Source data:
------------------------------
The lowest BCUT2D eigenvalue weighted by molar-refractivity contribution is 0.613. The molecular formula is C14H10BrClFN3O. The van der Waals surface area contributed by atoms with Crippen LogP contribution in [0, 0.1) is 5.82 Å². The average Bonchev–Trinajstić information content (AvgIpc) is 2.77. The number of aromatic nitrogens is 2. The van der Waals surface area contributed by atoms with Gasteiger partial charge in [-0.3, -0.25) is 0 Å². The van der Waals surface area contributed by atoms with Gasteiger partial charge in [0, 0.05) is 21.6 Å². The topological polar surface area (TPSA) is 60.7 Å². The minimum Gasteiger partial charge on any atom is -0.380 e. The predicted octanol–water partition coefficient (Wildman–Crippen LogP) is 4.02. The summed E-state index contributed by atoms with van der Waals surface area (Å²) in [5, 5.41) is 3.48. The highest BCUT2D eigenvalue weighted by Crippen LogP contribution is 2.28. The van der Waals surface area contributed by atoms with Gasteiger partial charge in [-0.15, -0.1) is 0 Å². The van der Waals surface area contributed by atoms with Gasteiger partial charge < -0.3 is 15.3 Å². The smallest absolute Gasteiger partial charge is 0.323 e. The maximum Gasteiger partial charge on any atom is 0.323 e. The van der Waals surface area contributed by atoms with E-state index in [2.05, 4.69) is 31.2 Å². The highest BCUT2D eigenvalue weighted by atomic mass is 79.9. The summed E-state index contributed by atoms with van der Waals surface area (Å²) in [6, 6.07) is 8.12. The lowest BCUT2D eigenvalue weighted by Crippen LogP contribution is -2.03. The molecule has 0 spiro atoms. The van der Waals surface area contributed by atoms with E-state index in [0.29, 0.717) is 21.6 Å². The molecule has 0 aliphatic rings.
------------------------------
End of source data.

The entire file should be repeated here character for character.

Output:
The lowest BCUT2D eigenvalue weighted by molar-refractivity contribution is 0.613. The molecular formula is C14H10BrClFN3O. The van der Waals surface area contributed by atoms with Crippen LogP contribution in [0, 0.1) is 5.82 Å². The average Bonchev–Trinajstić information content (AvgIpc) is 2.77. The number of aromatic nitrogens is 2. The van der Waals surface area contributed by atoms with Gasteiger partial charge in [-0.3, -0.25) is 0 Å². The van der Waals surface area contributed by atoms with Gasteiger partial charge in [0, 0.05) is 21.6 Å². The topological polar surface area (TPSA) is 60.7 Å². The minimum Gasteiger partial charge on any atom is -0.380 e. The predicted octanol–water partition coefficient (Wildman–Crippen LogP) is 4.02. The summed E-state index contributed by atoms with van der Waals surface area (Å²) in [5, 5.41) is 3.48. The highest BCUT2D eigenvalue weighted by Crippen LogP contribution is 2.28. The van der Waals surface area contributed by atoms with Gasteiger partial charge in [-0.15, -0.1) is 0 Å². The van der Waals surface area contributed by atoms with Gasteiger partial charge < -0.3 is 15.3 Å². The smallest absolute Gasteiger partial charge is 0.323 e. The maximum Gasteiger partial charge on any atom is 0.323 e. The van der Waals surface area contributed by atoms with E-state index in [2.05, 4.69) is 31.2 Å². The highest BCUT2D eigenvalue weighted by atomic mass is 79.9. The summed E-state index contributed by atoms with van der Waals surface area (Å²) in [6, 6.07) is 8.12. The lowest BCUT2D eigenvalue weighted by Crippen LogP contribution is -2.03. The molecule has 0 spiro atoms. The van der Waals surface area contributed by atoms with E-state index in [0.29, 0.717) is 21.6 Å². The molecule has 0 aliphatic rings.